Theatrical release poster
|Directed by||Maggie Greenwald|
|Produced by||Richard Miller|
|Written by||Maggie Greenwald|
E. Katherine Kerr
|Music by||David Mansfield|
|Edited by||Keith Reamer|
Songcatcher is a 2000 drama film directed by Maggie Greenwald. It is about a musicologist researching and collecting Appalachian folk music in the mountains of western North Carolina. Although Songcatcher is a fictional film, it is loosely based on the work of Olive Dame Campbell, founder of the John C. Campbell Folk School in Brasstown, North Carolina, and that of the English folk song collector Cecil Sharp, portrayed at the end of the film as professor Cyrus Whittle.
In 1907, Dr. Lily Penleric (Janet McTeer), a professor of musicology, is denied a promotion at the university where she teaches. She impulsively visits her sister Eleanor (Jane Adams), who runs a struggling rural school in Appalachia. There, she discovers a treasure trove of traditional Scots Irish ballads, which have been preserved by the secluded mountain people since the colonial period of the 1600s and 1700s. Lily decides to record and transcribe the songs and share them with the outside world.
With the help of a musically talented orphan named Deladis Slocumb (Emmy Rossum), Lily ventures into isolated areas of the mountains to collect the songs. She finds herself increasingly enchanted, not only by the rugged purity of the music, but also by the courage and endurance of the local people as they carve out meaningful lives against the harsh conditions. She becomes privy to their struggles to save their land from Earl Giddens (David Patrick Kelly), representative of a coal mining company. At the same time, Lily is troubled when she finds that Eleanor is engaged in a lesbian love affair with her co-teacher at the school.
Lily meets Tom Bledsoe (Aidan Quinn), a handsome, hardened war veteran and talented musician. Despite some initial resentment, she soon begins a love affair with him. She experiences a slow change in both her perception of the mountain people as savage and uncouth, and of her sister's sexuality as immoral. Hoping to help share the culture of the mountain people with the wider world, Lily convinces Clementine McFarland (Rhoda Griffis), an art collector, to purchase a painting done by a local woman.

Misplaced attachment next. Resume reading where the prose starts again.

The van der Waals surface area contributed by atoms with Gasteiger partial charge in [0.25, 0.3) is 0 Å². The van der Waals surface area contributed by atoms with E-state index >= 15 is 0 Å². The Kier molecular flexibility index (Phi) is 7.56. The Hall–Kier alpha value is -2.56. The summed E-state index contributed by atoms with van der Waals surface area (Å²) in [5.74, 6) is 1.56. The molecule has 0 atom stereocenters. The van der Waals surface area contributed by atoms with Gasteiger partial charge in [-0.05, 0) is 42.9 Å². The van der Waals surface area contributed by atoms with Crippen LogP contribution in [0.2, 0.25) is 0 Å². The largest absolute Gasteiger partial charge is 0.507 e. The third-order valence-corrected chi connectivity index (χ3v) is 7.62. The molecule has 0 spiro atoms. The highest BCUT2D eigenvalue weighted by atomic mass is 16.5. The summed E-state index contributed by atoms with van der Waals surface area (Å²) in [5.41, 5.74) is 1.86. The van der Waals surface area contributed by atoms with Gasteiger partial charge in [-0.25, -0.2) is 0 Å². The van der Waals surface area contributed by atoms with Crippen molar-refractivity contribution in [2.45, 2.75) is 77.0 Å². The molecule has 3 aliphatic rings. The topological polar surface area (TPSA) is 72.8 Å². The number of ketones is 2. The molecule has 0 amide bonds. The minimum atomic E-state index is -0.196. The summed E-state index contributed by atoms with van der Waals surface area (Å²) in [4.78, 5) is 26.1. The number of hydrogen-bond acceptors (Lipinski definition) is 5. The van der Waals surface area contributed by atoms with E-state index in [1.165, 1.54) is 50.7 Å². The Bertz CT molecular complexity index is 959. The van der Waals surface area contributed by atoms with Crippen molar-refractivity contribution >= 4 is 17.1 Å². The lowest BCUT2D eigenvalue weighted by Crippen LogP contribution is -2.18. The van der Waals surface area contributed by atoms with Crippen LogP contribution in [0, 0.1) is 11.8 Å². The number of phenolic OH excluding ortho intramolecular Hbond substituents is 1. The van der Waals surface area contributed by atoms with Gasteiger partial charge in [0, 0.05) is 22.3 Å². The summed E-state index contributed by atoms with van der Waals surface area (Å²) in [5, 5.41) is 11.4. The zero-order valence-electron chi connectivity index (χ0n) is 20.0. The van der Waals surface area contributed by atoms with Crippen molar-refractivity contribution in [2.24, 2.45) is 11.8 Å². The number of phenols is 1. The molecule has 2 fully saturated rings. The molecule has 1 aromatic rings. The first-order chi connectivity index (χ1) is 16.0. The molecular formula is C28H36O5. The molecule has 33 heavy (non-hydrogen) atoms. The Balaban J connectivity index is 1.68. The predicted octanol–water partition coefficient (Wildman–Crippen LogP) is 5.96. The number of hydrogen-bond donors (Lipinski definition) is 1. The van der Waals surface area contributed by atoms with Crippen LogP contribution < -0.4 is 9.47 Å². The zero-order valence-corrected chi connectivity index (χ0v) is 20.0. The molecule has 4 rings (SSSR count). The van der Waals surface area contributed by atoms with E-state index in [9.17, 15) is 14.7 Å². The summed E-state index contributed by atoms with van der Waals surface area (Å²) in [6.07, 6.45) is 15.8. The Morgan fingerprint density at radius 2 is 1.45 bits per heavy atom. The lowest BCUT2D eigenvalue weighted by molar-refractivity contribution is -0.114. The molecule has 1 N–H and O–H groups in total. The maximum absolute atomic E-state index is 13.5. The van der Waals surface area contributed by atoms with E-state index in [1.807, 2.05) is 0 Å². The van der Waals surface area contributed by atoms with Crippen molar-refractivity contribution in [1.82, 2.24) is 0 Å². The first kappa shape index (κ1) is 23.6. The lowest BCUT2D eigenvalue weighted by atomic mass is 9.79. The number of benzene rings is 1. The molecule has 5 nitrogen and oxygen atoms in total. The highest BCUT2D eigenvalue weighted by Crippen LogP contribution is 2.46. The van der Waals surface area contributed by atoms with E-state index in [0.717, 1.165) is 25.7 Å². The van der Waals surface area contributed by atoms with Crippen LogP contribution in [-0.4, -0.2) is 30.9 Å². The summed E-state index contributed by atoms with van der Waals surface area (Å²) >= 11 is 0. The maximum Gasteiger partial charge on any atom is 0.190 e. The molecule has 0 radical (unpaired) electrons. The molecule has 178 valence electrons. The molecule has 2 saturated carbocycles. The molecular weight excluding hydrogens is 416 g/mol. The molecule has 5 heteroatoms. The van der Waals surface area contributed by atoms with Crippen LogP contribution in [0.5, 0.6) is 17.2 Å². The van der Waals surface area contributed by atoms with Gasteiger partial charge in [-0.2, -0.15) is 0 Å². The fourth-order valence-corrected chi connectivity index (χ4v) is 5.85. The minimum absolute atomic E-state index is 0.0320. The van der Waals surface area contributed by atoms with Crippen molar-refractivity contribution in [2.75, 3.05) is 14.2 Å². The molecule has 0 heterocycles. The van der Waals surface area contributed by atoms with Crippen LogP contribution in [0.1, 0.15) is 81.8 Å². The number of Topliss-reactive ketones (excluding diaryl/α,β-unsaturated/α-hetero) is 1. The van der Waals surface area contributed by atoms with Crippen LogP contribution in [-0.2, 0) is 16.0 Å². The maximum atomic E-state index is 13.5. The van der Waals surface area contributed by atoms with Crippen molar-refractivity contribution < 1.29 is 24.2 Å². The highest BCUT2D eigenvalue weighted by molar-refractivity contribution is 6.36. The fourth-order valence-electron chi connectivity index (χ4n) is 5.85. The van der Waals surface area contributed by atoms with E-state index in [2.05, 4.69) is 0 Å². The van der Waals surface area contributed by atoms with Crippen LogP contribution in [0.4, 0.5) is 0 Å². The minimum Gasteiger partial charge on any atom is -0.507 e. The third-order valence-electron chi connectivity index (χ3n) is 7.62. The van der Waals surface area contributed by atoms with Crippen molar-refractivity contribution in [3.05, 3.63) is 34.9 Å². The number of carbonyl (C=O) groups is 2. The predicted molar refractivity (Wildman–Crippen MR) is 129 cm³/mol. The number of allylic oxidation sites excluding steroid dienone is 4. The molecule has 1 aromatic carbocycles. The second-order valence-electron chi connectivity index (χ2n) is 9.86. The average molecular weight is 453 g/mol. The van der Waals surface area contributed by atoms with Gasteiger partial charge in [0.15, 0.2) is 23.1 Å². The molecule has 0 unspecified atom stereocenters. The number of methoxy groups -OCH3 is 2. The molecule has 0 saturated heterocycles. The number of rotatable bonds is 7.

Events come to a crisis when a young man discovers Eleanor and her lover, Harriet, kissing in the woods. That night, two men set fire to the school building, burning Eleanor, Harriet, and Deladis out of their home and destroying Lily's transcriptions of the ballads and her phonograph recordings. Rather than starting over again, Lily decides to leave, but she convinces Tom and Deladis to "go down the mountain" with her to make and sell phonograph recordings of mountain music. As they depart, Cyrus Whittle, a renowned professor from England, arrives on a collection foray of his own, ensuring that the ballads will be preserved in the manner that Lily had originally intended.
|Janet McTeer||Professor Lily Penleric|
|Michael Davis||Dean Arthur Pembroke|
|Michael Goodwin||Professor Wallace Aldrich|